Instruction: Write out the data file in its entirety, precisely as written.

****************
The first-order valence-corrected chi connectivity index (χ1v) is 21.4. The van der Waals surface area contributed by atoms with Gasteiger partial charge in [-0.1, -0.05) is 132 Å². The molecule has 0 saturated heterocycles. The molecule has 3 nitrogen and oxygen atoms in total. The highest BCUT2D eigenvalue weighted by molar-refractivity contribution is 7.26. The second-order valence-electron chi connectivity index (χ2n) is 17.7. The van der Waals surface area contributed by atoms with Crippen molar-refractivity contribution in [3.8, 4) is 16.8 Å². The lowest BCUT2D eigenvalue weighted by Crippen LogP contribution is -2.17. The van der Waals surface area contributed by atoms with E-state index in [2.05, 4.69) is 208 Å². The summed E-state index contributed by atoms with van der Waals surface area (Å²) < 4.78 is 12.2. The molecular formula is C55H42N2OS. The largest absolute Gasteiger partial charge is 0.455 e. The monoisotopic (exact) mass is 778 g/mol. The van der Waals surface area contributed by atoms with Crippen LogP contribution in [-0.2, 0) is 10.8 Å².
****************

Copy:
The first-order valence-corrected chi connectivity index (χ1v) is 21.4. The van der Waals surface area contributed by atoms with Gasteiger partial charge in [-0.1, -0.05) is 132 Å². The molecule has 0 saturated heterocycles. The molecule has 3 nitrogen and oxygen atoms in total. The highest BCUT2D eigenvalue weighted by molar-refractivity contribution is 7.26. The second-order valence-electron chi connectivity index (χ2n) is 17.7. The van der Waals surface area contributed by atoms with Crippen molar-refractivity contribution in [3.8, 4) is 16.8 Å². The lowest BCUT2D eigenvalue weighted by Crippen LogP contribution is -2.17. The van der Waals surface area contributed by atoms with E-state index in [2.05, 4.69) is 208 Å². The summed E-state index contributed by atoms with van der Waals surface area (Å²) < 4.78 is 12.2. The molecular formula is C55H42N2OS. The largest absolute Gasteiger partial charge is 0.455 e. The monoisotopic (exact) mass is 778 g/mol. The van der Waals surface area contributed by atoms with Crippen LogP contribution in [-0.2, 0) is 10.8 Å².